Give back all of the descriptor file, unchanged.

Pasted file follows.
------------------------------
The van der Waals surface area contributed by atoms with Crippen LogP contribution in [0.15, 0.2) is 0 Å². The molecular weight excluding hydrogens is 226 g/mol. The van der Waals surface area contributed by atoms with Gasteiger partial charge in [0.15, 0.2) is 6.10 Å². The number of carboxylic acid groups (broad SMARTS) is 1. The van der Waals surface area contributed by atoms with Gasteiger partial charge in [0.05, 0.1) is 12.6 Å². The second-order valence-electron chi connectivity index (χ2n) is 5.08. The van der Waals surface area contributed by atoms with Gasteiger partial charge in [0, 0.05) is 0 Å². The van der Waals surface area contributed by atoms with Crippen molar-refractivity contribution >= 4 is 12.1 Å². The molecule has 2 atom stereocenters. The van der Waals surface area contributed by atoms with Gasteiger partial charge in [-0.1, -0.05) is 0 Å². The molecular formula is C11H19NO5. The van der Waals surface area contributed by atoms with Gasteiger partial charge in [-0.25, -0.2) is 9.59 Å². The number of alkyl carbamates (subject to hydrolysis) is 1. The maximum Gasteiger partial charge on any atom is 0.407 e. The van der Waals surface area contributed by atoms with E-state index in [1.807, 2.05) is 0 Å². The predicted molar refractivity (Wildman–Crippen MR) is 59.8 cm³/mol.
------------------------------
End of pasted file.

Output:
The van der Waals surface area contributed by atoms with Crippen LogP contribution in [0.15, 0.2) is 0 Å². The molecular weight excluding hydrogens is 226 g/mol. The van der Waals surface area contributed by atoms with Gasteiger partial charge in [0.15, 0.2) is 6.10 Å². The number of carboxylic acid groups (broad SMARTS) is 1. The van der Waals surface area contributed by atoms with Gasteiger partial charge in [0.05, 0.1) is 12.6 Å². The second-order valence-electron chi connectivity index (χ2n) is 5.08. The van der Waals surface area contributed by atoms with Gasteiger partial charge in [0, 0.05) is 0 Å². The van der Waals surface area contributed by atoms with Crippen molar-refractivity contribution >= 4 is 12.1 Å². The molecule has 2 atom stereocenters. The van der Waals surface area contributed by atoms with Gasteiger partial charge in [-0.1, -0.05) is 0 Å². The molecular formula is C11H19NO5. The van der Waals surface area contributed by atoms with Gasteiger partial charge in [-0.25, -0.2) is 9.59 Å². The number of alkyl carbamates (subject to hydrolysis) is 1. The maximum Gasteiger partial charge on any atom is 0.407 e. The van der Waals surface area contributed by atoms with E-state index in [1.807, 2.05) is 0 Å². The predicted molar refractivity (Wildman–Crippen MR) is 59.8 cm³/mol.